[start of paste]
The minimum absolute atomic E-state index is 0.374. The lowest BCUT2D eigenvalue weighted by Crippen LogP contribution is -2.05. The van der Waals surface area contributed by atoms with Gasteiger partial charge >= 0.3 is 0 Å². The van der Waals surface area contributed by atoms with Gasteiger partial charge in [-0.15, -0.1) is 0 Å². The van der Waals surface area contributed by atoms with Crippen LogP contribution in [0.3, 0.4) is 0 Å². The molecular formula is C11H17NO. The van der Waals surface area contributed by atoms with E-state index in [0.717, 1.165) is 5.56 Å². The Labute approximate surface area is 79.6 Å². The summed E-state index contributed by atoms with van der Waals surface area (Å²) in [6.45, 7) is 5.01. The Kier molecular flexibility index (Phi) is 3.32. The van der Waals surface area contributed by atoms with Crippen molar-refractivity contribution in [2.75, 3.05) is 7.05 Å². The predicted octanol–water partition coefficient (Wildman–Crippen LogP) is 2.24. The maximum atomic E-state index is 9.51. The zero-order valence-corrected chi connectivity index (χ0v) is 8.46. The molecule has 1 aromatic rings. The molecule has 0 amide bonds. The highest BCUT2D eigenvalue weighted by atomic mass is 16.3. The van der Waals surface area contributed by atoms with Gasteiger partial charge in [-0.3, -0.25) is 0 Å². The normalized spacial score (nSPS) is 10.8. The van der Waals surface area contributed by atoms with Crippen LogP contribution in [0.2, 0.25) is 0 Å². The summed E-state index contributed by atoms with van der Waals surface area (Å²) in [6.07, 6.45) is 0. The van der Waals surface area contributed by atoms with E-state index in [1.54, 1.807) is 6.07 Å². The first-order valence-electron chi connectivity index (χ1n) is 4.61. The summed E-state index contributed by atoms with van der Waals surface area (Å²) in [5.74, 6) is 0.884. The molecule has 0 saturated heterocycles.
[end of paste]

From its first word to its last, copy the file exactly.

The minimum absolute atomic E-state index is 0.374. The lowest BCUT2D eigenvalue weighted by Crippen LogP contribution is -2.05. The van der Waals surface area contributed by atoms with Gasteiger partial charge >= 0.3 is 0 Å². The van der Waals surface area contributed by atoms with Gasteiger partial charge in [-0.15, -0.1) is 0 Å². The van der Waals surface area contributed by atoms with Crippen LogP contribution in [0.3, 0.4) is 0 Å². The molecular formula is C11H17NO. The van der Waals surface area contributed by atoms with E-state index in [0.717, 1.165) is 5.56 Å². The Labute approximate surface area is 79.6 Å². The summed E-state index contributed by atoms with van der Waals surface area (Å²) in [6.45, 7) is 5.01. The Kier molecular flexibility index (Phi) is 3.32. The van der Waals surface area contributed by atoms with Crippen molar-refractivity contribution in [2.75, 3.05) is 7.05 Å². The predicted octanol–water partition coefficient (Wildman–Crippen LogP) is 2.24. The maximum atomic E-state index is 9.51. The zero-order valence-corrected chi connectivity index (χ0v) is 8.46. The molecule has 1 aromatic rings. The molecule has 0 amide bonds. The highest BCUT2D eigenvalue weighted by atomic mass is 16.3. The van der Waals surface area contributed by atoms with Gasteiger partial charge in [-0.3, -0.25) is 0 Å². The normalized spacial score (nSPS) is 10.8. The van der Waals surface area contributed by atoms with Crippen LogP contribution in [0.2, 0.25) is 0 Å². The summed E-state index contributed by atoms with van der Waals surface area (Å²) in [6.07, 6.45) is 0. The van der Waals surface area contributed by atoms with E-state index in [1.54, 1.807) is 6.07 Å². The first-order valence-electron chi connectivity index (χ1n) is 4.61. The summed E-state index contributed by atoms with van der Waals surface area (Å²) in [5.74, 6) is 0.884. The molecule has 0 saturated heterocycles.